- “In the time I’ve been here I tend to see over-usage in the single percentage range, and that’s usually some sort of a reminder to people that we want to be cognizant of our teammates as well as the workload and make sure we’re not leaving other people to take over what we’re doing,” Ramos said. (Ramos also noted that recent graduates are the most likely to take more time off, possibly because they’re transitioning from a schedule with summer and winter breaks.)
Conversely, how do you make sure people are using it?
- “We look at reports on a monthly basis to see whether or not it is being underused or overused, and when it is being underused we basically make an assessment about the time of year it might be in,” Ramos said. “If we see low usage during the summer months, which tend to be on the slower side, we usually will notify the managers of those departments and say, ‘Hey, we’re seeing really low usage and you should encourage your people to take some time off and just remind them that its available to them.”
How does it affect the work environment?
- “We only hire adults who are really good at what they do,” Hill said. “We give these employees the freedom to make their own schedules based on their lives. I think the people who work here like that freedom.”
- “Knowing that you have a safety net of being able to take time off whenever you need it and there aren’t going to be a lot of questions about it or pushback, I think gives people a peace of mind which makes for a much more healthy employee,” Ramos said, “in the sense that they’re not holding any kind of resentment or anxiety about their teammates or their manager relationships.”
Is this something you would recommend to other companies?
- “Honestly, it depends on the culture,” Allen said. “Seer is more output or results focused than ‘butts in seats’ focused. There’s a lot of great companies out there that I know that really care about ‘butts in seats,’ meaning leadership wants to see people in the office. In an environment like that, an unlimited PTO policy likely wouldn’t be the best fit.”
Longo shared a similar case-by-case sentiment: “I’m less interested in seeing more employers implement unlimited PTO per se than I am in seeing them think intentionally about PTO, truly value time off, trust in their employees to make decisions about when they need that time, and create and communicate clear policies and processes,” she said.
OK, so that’s from the people offering unlimited PTO. But what about the employees taking it?
LaNeshe Miller White worked as Interactive Mechanics’ marketing manager for the year before it shut down, and she said the policy had been a draw when applying. She didn’t feel the need to be “on” during days she’d requested off ahead of time, and that project management software, such as Asana, helped employees adjust their tasks when they needed to take a day last minute.
“I really liked that things were clear,” she wrote in an email about how the policy played out IRL. “We had to give one week’s notice per day that we were taking off. So there was a structure to lead time, and it was also done via our payroll system so you could submit the dates without actually having to talk about why you were taking off, which can be nerve wracking sometimes. It was truly Unlimited Paid Time Off, with no caveats other than the lead time request.”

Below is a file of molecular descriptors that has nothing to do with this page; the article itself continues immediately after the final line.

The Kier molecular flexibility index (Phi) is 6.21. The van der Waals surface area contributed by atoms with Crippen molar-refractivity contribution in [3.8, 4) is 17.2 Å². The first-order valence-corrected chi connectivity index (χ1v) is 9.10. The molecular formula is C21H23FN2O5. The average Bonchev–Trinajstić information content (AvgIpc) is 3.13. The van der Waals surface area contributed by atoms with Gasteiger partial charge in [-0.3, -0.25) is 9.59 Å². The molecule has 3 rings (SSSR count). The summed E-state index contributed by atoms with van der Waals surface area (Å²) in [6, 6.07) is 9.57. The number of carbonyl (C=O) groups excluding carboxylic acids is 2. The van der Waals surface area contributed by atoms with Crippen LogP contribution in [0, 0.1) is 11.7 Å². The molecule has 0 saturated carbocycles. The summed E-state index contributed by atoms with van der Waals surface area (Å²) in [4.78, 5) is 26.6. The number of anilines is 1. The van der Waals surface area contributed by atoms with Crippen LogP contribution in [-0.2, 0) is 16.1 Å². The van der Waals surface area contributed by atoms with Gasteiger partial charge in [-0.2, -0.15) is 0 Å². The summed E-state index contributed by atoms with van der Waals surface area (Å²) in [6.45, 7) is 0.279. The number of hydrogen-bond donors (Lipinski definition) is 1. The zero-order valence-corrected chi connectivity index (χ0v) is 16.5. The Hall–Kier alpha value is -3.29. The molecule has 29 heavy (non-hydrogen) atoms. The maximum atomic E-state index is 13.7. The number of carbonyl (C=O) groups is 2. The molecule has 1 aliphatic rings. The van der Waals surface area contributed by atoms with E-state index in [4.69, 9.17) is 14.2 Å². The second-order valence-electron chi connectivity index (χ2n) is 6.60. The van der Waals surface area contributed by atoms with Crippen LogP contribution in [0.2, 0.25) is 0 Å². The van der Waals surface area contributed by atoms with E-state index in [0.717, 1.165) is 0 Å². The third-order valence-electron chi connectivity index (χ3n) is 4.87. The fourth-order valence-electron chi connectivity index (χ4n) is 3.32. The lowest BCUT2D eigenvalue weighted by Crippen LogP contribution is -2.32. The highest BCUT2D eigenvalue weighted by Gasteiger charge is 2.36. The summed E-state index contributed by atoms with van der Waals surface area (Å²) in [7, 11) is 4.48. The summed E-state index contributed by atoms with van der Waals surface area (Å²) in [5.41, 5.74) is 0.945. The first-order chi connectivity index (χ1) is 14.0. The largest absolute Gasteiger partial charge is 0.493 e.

Miller White estimated she took about two to three weeks of PTO per year, while former Interactive Mechanics developer Christina Deemer said she ended up taking between 10 and 15 days off per year — “definitely more than I would take in the past,” Deemer said. (Psst, the national average was 17.4 days last year.)
“The flexibility encouraged me to take breaks when I needed them, which kept me feeling refreshed and motivated,” Deemer said, and she appreciated the policy so much that when she went looking for her next role, she “particularly” looked for companies with similarly flexible PTO policies. She’s now a UX developer with remote-first Alley, which requires its employees to take at least 10 days off.
Twitter also offered these perspectives:
I have a self-imposed rule that I ask unlimited PTO companies to tell me what the average actually taken is, and if they can't/don't/won't, I walk away from the recruiter and never look back.
— Ben Novack (@titlecharacter) August 21, 2019
Novack, a local software project manager, continued in the tweet thread that he wants to see companies average well over three weeks of PTO to keep up with sickness, life and personal time.
“I know people who work(ed) at actual, good UPTO places, so I want to remain open, but I’m very comfortable saying my default position is it’s a red flag and it’s on [the companies] to prove to me they’re the awesome exception,” Novack said in the thread.
Have thoughts about unlimited PTO? We want to hear from you. Give us a shout at email@example.com.